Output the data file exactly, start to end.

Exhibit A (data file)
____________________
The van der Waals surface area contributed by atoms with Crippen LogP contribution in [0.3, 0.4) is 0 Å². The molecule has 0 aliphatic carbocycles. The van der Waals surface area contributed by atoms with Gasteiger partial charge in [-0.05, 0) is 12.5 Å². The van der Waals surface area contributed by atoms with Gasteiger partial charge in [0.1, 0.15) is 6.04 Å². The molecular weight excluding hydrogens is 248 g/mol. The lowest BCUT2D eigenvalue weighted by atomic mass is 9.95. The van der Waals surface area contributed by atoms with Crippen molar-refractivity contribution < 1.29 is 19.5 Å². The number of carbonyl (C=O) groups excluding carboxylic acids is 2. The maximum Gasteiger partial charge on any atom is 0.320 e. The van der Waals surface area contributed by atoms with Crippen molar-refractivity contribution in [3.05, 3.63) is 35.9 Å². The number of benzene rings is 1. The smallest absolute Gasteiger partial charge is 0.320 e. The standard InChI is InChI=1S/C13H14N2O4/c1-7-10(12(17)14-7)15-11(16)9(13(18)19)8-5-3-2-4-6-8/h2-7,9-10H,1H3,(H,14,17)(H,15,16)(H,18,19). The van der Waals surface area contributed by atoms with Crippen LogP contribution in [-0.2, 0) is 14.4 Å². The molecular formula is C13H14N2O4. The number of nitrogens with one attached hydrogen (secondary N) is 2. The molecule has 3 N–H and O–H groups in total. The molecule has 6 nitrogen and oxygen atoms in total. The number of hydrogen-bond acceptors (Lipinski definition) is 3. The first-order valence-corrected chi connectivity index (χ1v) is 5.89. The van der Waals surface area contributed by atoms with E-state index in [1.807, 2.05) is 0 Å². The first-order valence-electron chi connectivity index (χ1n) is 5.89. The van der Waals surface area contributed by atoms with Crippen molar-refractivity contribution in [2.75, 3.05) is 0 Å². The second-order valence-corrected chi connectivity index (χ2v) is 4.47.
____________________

The van der Waals surface area contributed by atoms with Crippen LogP contribution in [0.3, 0.4) is 0 Å². The molecule has 0 aliphatic carbocycles. The van der Waals surface area contributed by atoms with Gasteiger partial charge in [-0.05, 0) is 12.5 Å². The van der Waals surface area contributed by atoms with Gasteiger partial charge in [0.1, 0.15) is 6.04 Å². The molecular weight excluding hydrogens is 248 g/mol. The lowest BCUT2D eigenvalue weighted by atomic mass is 9.95. The van der Waals surface area contributed by atoms with Crippen molar-refractivity contribution < 1.29 is 19.5 Å². The number of carbonyl (C=O) groups excluding carboxylic acids is 2. The maximum Gasteiger partial charge on any atom is 0.320 e. The van der Waals surface area contributed by atoms with Crippen molar-refractivity contribution in [3.05, 3.63) is 35.9 Å². The number of benzene rings is 1. The smallest absolute Gasteiger partial charge is 0.320 e. The standard InChI is InChI=1S/C13H14N2O4/c1-7-10(12(17)14-7)15-11(16)9(13(18)19)8-5-3-2-4-6-8/h2-7,9-10H,1H3,(H,14,17)(H,15,16)(H,18,19). The van der Waals surface area contributed by atoms with Crippen LogP contribution in [-0.2, 0) is 14.4 Å². The molecular formula is C13H14N2O4. The number of nitrogens with one attached hydrogen (secondary N) is 2. The molecule has 3 N–H and O–H groups in total. The molecule has 6 nitrogen and oxygen atoms in total. The number of hydrogen-bond acceptors (Lipinski definition) is 3. The first-order valence-corrected chi connectivity index (χ1v) is 5.89. The van der Waals surface area contributed by atoms with E-state index in [1.807, 2.05) is 0 Å². The first-order valence-electron chi connectivity index (χ1n) is 5.89. The van der Waals surface area contributed by atoms with Crippen molar-refractivity contribution in [2.75, 3.05) is 0 Å². The second-order valence-corrected chi connectivity index (χ2v) is 4.47.